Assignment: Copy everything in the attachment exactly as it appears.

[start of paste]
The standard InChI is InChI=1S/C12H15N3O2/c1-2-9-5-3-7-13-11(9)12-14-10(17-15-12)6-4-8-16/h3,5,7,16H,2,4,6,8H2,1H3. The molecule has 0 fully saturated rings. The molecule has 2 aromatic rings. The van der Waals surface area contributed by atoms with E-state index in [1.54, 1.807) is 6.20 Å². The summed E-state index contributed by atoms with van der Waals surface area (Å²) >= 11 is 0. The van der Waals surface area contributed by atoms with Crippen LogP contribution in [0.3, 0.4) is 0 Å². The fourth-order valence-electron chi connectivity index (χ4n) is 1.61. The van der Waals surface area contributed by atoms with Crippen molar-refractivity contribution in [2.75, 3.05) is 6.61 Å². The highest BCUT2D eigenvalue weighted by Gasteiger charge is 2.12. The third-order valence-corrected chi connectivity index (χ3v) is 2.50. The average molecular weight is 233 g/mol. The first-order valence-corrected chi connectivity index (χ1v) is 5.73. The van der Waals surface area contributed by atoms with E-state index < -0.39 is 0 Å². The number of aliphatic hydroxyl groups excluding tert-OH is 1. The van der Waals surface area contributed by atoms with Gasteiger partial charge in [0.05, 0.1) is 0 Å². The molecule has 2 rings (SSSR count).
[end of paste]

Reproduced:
The standard InChI is InChI=1S/C12H15N3O2/c1-2-9-5-3-7-13-11(9)12-14-10(17-15-12)6-4-8-16/h3,5,7,16H,2,4,6,8H2,1H3. The molecule has 0 fully saturated rings. The molecule has 2 aromatic rings. The van der Waals surface area contributed by atoms with E-state index in [1.54, 1.807) is 6.20 Å². The summed E-state index contributed by atoms with van der Waals surface area (Å²) >= 11 is 0. The van der Waals surface area contributed by atoms with Crippen LogP contribution in [0.3, 0.4) is 0 Å². The fourth-order valence-electron chi connectivity index (χ4n) is 1.61. The van der Waals surface area contributed by atoms with Crippen molar-refractivity contribution in [2.75, 3.05) is 6.61 Å². The highest BCUT2D eigenvalue weighted by Gasteiger charge is 2.12. The third-order valence-corrected chi connectivity index (χ3v) is 2.50. The average molecular weight is 233 g/mol. The first-order valence-corrected chi connectivity index (χ1v) is 5.73. The van der Waals surface area contributed by atoms with E-state index < -0.39 is 0 Å². The number of aliphatic hydroxyl groups excluding tert-OH is 1. The van der Waals surface area contributed by atoms with Gasteiger partial charge in [0.05, 0.1) is 0 Å². The molecule has 2 rings (SSSR count).